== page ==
Doug: Yeah, this was a problem on a couple of fronts. First off, while Roy was, at the time, the dean of Avengers scribes, this particular line-up was the one Englehart had made his own. So to that degree Roy was cooking in someone else's kitchen (one need only read the clumsy dialogue coming forth from Mantis to see what I mean). And you're right about it being self-serving. I think we all know about writers and their pet characters... Shoot, in current Avengering, we've had a steady diet of Bendis' fave characters. But Roy -- Roy didn't give us a pet character. No -- he gave us a pet era! But it sure worked out OK at Marvel and even later at DC.
Karen: I have to comment on the art. The issue is drawn by Rich Buckler and 'embellished' by Dan Adkins. Buckler is at the height of his 'Kirby-Clone' stage here and frankly, it's distracting. Every single facial expression just screams Kirby, as well as the huge hands and fists, the posing, etc. It's quite jarring to be reading a 1974 comic by someone other than Kirby but seeing Kirby art. I'm glad he eventually developed his own style - which I thought was quite good.
Doug: Allow me to simplify: the art in this book is ugly. It's ugly. I commented to Karen offline, friends, that this art was as shocking as if one had peeled back the lovely Johnny Romita cover only to find Don Heck lurking beneath. And you're right about Buckler later -- those two mini-series he did in the late 1980's where he told the origins and histories of the Sub-Mariner and the Original Human Torch were just great. Beautiful stuff.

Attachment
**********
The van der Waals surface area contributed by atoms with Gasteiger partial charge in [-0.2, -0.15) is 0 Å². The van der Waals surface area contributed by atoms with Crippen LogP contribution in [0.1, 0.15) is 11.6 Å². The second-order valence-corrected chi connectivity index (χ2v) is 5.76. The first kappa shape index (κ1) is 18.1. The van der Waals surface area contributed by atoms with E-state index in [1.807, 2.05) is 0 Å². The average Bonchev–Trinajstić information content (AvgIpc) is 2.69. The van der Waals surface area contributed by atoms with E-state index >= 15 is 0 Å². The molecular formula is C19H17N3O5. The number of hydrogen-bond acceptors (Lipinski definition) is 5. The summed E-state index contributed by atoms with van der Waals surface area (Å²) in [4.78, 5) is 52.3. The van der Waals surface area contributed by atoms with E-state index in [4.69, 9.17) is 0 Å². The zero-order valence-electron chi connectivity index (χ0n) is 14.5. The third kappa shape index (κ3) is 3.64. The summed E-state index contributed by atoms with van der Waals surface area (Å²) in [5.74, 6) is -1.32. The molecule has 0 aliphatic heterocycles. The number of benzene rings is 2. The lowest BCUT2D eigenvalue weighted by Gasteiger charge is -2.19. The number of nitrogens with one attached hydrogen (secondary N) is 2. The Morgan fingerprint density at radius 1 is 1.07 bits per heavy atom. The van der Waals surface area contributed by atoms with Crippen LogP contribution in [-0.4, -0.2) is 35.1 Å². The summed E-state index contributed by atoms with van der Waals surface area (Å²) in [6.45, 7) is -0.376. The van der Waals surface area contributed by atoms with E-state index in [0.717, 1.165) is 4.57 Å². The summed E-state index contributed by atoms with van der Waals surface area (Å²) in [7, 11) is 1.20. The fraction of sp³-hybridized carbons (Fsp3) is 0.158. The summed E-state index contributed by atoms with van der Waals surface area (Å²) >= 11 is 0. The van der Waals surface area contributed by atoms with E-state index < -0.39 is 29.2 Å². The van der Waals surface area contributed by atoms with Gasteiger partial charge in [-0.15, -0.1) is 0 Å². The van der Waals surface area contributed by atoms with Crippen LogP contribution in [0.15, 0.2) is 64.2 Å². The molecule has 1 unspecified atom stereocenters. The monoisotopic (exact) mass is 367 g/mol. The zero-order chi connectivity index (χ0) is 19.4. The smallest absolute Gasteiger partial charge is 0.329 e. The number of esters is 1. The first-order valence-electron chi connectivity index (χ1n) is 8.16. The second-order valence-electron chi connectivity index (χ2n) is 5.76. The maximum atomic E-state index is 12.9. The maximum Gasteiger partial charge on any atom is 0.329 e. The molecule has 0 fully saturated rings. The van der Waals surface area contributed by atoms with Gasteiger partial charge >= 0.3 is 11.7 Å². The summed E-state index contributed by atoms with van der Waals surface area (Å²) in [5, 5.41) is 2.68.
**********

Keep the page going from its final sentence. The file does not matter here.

Karen: Although I have always enjoyed Roy's work, there doesn't seem to be a lot to this story. The Avengers encounter the Whizzer, a World War II era hero, who it turns out has a gigantic son, Nuklo, who is a walking nuclear bomb. Nuklo has been kept in stasis for two decades and emerges from his capsule as a huge glowing man, although one with the mind of an infant. He somehow splits into three beings and the Avengers split into teams -Cap and Iron Man, Thor and Mantis, and the Vision goes solo - to nab him. Eventually he is re-integrated and disabled.
Doug: I don't get why, in Avengers #153 (cover dated November 1976), Gerry Conway basically used the same plot in the regular mag. Avengers #153 would continue into Avengers Annual #6, which was originally scheduled to be released as Giant-Size Avengers #6. Of course, Conway was also the editor on Avengers then, so he could do whatever he wanted. Lot of that going around, I guess!